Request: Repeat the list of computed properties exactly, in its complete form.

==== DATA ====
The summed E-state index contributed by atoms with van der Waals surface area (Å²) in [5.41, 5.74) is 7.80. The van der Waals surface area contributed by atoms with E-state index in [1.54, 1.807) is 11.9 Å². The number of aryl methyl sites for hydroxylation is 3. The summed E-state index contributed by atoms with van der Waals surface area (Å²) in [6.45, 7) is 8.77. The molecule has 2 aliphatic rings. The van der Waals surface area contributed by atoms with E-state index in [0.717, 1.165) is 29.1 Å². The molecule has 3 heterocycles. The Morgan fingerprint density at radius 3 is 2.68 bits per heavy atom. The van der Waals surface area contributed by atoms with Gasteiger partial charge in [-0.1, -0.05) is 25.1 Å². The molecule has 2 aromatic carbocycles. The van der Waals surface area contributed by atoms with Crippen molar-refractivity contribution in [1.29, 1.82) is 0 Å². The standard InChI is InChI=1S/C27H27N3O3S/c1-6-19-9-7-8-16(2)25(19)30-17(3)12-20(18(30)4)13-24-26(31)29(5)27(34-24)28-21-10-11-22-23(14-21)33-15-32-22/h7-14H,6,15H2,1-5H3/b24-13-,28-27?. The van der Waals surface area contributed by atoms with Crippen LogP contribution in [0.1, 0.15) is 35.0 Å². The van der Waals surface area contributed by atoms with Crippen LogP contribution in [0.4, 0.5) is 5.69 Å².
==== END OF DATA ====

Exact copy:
The summed E-state index contributed by atoms with van der Waals surface area (Å²) in [5.41, 5.74) is 7.80. The van der Waals surface area contributed by atoms with E-state index in [1.54, 1.807) is 11.9 Å². The number of aryl methyl sites for hydroxylation is 3. The summed E-state index contributed by atoms with van der Waals surface area (Å²) in [6.45, 7) is 8.77. The molecule has 2 aliphatic rings. The van der Waals surface area contributed by atoms with E-state index in [0.717, 1.165) is 29.1 Å². The molecule has 3 heterocycles. The Morgan fingerprint density at radius 3 is 2.68 bits per heavy atom. The van der Waals surface area contributed by atoms with Gasteiger partial charge in [-0.1, -0.05) is 25.1 Å². The molecule has 2 aromatic carbocycles. The van der Waals surface area contributed by atoms with Crippen molar-refractivity contribution in [1.29, 1.82) is 0 Å². The standard InChI is InChI=1S/C27H27N3O3S/c1-6-19-9-7-8-16(2)25(19)30-17(3)12-20(18(30)4)13-24-26(31)29(5)27(34-24)28-21-10-11-22-23(14-21)33-15-32-22/h7-14H,6,15H2,1-5H3/b24-13-,28-27?. The van der Waals surface area contributed by atoms with Crippen LogP contribution in [0.1, 0.15) is 35.0 Å². The van der Waals surface area contributed by atoms with Crippen LogP contribution in [0.4, 0.5) is 5.69 Å².